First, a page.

Most of us, if considering a vegan diet, will have done some research on what to eat to make sure you don’t die of a nutrition deficiency. This research is often met with surprise and relief, as fruits and vegetables contain a wide array of almost all the minerals and vitamins found in animal products. However, just because a food contains certain minerals or vitamins does not mean that you are necessarily able to digest them, and this can be even more so true for fruits and vegetables. A food’s ‘bio-accessibility’ is the proportion of a nutrient that can be released from the physicochemical matrix it is contained within, and then be absorbed by the body. The best way to work around the difficulties of bio-accessibility is to eat a wide range of foods, health professionals usually recommend people to eat more plant-foods to do this; but wouldn’t completely cutting out any other food group make gathering a full spectrum of essential nutrients more difficult? Plant foods do not all have the same bio-accessibility purely because they are all unique, and it is dependent on several factors. These include the state of the physicochemical matrix that the nutrient is contained within, as if it is not easily ruptured then very little of the nutrient will be released, as well as, the age, life stage, and chemical state of the nutrient, which determines whether and how much is going to be used, stored or excreted. Plant cell walls are made up of ‘dietary fiber’, a carbohydrate-based material that is non-digestible by the body’s enzymes. A 2016 review from the British Journal of Nutrition regarding the mechanisms of dietary f iber provided an analysis of how the encapsulation of nutrients it provides often led to digestion taking place at a slower rate and to a lesser extent. Most of the macronutrients are usually absorbed (≥90%), but t he b io-accessibility o f m icro-nutrients differs depending on the permeability of the cell walls: some only requiring mastication, or chewing, to be released while others are excreted from the body still intact. The bio-accessibility of plant foods can often be increased by cooking them, which breaks down the cell walls so that they can be easily ruptured. However, some methods of cooking, such as boiling, causes the nutrients to leach out. For example, by boiling carrots and spinach you can increase the bio-accessibility of the beta-carotenes inside, but the carotenes along with the other nutrients are lost into the water. Some food particles are so small that it is incredibly hard to increase the bio-accessibility of the nutrients they contain to a sufficient extent. In the British Journal of Nutrition review, it was explained that once particles in the stomach reach a size smaller than 2 millimeters, they are released into the small intestine to be absorbed. However, many common plant tissues are composed of cells with dimensions several times smaller than this, so a large majority of the plant cells will still be intact. For example, 2mm of almond tissue contain 327,000 lipid-rich cells, of which only 19,000 would be ruptured; this is about five percent. A 2008 study from the Journal of agriculture and food chemistry which looked at the release of nutrients from almond seeds, found that even when they are finely ground, only 39, 45, and 44% of lipid, vitamin E, and protein are available. Many nutrients exist in a different chemical state in plant foods, which tends to lower their bio-accessibility. For example, iron exists in two dietary forms: haem and non-haem iron. Haem iron only exists in meat and fish, and non-heam iron only exists in plant foods. This is because the haem iron stems from haemoglobin that animals need to transport oxygen in their blood. The haem molecule separates the iron from other food molecules and keeps it in a soluble state. Non-haem iron is poorly soluble, and its bio-accessibility is decreased even further by the action of anti-nutrients, such as phytates, which inhibit its absorption. Plants create these anti-nutrients as a defense mechanism against predators and to prevent premature seed germination. Professor Paul Sharp, the current Head of the KCL Department of Nutrition & Dietetics, explains that someone following a vegan diet will have a hard time supplying their body with vital minerals largely “due to the presence in plants of ‘anti-nutrients’, such as phytic acid, which can inhibit the absorption of minerals.” “Selecting plant foods that are rich in minerals and low in anti-nutrient factors,” Sharp says, “would be a good option for those following a vegan diet. Non-haem iron also poses a problem in cereals: a 2012 study found that ion mass spectrometry has found that the iron is stored in aleurone cells, which predominantly store the iron as phytate-complexes inside phytingloboids. Any cereal products containing white flour are worse, as the milling process removes the aleurone cells. Elemental iron powder is added back into the flour, but this also has a very poor bio-accessibility. Although plant foods have their limitations, a nutritious diet that meets your micronutrient requirements can be met by knowledgeably eating a wide variety of plant types that encompasses the full spectrum of essential nutrients. Vitamin C is able to increase the absorption of non-haem iron in the intestines, and soaking, fermenting, and cooking plant foods reduces there anti-nutrient levels. So, what should be the main concern or difficulty for those on a plant-based diet? Professor Tom Sanders, the former Head of department of Nutrition & Dietetics at KCL, explained that “The issues around transition metals such as iron and zinc are concerned with speciation of the metals (i.e. number of electrons in the compounds eg Fe++ is more available than Fe +++) as well as compounds such as phytate and polyphenols that reduce their absorption.” Sanders concludes that “the only vitamin of concern is vitamin B12 which is generally absent from plant foods unless contaminated by faeces. Rabbits get their B12 by eating their own faeces and ruminants get the vitamin from rumen fermentation. Humans are monogastrics and so the B12 produced in faeces is not available unless you eat them.” The problem with B12 is quite well known and most vegans take a supplement for this. Vitamin B12 is also added to many plant-based milks. However, some nutritionists do not completely agree that vitamin B12 is the only nutrient to be concerned about, as the bio-availability of minerals has been seen to be quite low (between seven and 35 percent for non-haem iron). Professor Sharp explained that “[Sanders] is correct that B12 is the major concern for vegans as it is not produced by plants — it is made by yeast and bacteria.” However, Sharp says that “there are others nutrients to be aware of – particularly calcium (main dietary source in the UK population is dairy), zinc (main source in UK population is meat) and nonhaem iron.” Sharp goes on to explain that “the problem isn’t that you can’t get enough of these minerals from a vegan diet – you certainly can – but the minerals in plant foods are less absorbable than those in animal-based foods.”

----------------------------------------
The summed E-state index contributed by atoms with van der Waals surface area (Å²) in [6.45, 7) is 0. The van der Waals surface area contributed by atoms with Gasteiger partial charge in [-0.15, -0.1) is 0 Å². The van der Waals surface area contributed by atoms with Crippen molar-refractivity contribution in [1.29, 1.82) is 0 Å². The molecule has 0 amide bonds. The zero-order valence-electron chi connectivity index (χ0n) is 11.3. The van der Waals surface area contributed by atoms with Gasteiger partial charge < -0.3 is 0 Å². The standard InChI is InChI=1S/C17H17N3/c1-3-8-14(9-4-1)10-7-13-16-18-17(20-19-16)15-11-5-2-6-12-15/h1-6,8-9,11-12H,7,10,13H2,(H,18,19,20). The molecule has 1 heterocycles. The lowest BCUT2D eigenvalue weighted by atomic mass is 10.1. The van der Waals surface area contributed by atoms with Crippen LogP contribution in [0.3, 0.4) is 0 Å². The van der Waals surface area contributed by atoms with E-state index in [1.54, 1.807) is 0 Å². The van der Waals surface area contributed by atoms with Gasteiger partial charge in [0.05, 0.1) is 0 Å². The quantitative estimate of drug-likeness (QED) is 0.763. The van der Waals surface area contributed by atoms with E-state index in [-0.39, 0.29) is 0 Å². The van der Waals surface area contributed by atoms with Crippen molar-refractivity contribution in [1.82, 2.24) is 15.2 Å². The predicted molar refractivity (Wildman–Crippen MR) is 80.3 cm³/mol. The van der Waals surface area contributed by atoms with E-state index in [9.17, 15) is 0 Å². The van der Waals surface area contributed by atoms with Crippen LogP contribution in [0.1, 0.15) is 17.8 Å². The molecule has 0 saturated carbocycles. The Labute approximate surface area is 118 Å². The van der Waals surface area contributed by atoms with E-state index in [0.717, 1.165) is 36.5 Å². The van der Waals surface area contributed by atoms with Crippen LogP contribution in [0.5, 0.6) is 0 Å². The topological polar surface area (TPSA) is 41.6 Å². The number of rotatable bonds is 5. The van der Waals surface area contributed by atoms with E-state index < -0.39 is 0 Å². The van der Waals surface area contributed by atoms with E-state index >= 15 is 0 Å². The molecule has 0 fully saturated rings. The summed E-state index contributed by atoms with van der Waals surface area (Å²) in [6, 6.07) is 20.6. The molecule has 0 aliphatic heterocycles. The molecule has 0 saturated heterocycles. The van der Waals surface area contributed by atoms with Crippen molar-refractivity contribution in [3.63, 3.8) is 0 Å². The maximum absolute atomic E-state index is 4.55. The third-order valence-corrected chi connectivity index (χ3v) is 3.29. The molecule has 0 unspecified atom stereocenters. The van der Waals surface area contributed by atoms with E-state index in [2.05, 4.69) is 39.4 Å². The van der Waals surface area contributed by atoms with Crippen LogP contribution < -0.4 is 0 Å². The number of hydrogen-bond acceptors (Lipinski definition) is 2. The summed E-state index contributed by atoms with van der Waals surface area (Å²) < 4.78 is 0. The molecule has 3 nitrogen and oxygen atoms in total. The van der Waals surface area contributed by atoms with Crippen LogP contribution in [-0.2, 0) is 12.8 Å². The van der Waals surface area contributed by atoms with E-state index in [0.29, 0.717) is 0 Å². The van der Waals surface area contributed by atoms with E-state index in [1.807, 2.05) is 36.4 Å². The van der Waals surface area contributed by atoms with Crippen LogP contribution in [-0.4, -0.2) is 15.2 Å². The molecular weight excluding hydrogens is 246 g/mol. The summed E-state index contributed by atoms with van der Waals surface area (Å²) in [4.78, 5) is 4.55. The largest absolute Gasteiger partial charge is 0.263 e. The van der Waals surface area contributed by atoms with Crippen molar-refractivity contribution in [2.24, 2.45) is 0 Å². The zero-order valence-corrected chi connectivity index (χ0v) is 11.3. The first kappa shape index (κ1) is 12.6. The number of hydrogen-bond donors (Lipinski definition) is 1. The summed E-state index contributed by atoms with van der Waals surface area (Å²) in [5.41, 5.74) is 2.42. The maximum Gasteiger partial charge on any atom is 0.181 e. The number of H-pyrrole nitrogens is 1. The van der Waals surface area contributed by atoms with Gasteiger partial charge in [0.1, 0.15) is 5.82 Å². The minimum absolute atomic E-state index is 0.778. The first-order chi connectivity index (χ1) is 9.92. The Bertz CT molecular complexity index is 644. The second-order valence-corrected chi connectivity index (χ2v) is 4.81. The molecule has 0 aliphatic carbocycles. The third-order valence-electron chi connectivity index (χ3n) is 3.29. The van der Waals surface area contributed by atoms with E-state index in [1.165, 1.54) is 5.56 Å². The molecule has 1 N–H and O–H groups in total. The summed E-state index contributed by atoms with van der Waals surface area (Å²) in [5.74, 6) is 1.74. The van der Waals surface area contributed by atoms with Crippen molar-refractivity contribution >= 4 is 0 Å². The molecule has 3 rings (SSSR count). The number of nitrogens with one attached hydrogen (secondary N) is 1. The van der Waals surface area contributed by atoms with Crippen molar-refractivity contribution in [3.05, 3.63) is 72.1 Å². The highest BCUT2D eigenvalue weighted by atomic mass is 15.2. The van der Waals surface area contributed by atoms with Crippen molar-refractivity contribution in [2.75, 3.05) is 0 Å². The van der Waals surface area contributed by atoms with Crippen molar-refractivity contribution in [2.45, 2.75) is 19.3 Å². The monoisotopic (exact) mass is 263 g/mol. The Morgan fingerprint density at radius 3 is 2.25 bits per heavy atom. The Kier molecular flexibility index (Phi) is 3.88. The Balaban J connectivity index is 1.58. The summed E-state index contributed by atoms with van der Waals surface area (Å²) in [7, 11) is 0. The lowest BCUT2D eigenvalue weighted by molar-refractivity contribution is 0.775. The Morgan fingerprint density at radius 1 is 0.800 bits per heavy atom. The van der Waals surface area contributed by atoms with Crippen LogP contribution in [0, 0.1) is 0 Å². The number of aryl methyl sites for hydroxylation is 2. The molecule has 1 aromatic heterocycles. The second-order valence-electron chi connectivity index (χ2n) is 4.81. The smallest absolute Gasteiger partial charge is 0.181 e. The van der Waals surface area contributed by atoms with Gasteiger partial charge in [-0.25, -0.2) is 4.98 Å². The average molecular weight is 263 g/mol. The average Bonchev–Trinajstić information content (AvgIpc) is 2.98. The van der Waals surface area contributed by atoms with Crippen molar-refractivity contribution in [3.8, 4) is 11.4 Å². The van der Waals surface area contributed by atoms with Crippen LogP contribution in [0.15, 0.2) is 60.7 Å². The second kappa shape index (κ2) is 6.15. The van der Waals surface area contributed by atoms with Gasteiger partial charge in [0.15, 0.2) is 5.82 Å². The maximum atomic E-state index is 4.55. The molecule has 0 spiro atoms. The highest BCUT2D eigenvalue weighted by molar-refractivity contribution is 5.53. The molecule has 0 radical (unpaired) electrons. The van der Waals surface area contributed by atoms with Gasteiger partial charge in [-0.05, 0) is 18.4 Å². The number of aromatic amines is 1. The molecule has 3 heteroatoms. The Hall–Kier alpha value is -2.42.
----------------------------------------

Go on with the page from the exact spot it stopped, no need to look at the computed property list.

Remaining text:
Both Sanders and Sharp believe that it is possible to gather all the nutrients a person requires on a plant- based diet, and express that the main concern is doing enough research into what the best sources are. It is also worth keeping in mind that each body has different nutritional requirements: not everyone can expect to eat the same diet. It is also important to consider that those don’t have what would generally be considered normal health or normal living conditions could find it nearly impossible to remain vegan while maintaining a proper nutrient intake: frequent travellers might struggle, as a vegan diet is still considered a niche market in many places. More importantly, people suffering from anemia and specific food allergies, for example, will find veganism especially challenging.
In conclusion, research shows that a full spectrum of essential nutrients can be consumed on a plant based diet, and this will massively decrease calorie intake while increasing the intake of fibre, which is known to be beneficial for your body. This certainly makes things more difficult, though, purely because you are cutting out some of the most soluble forms of the essential nutrients.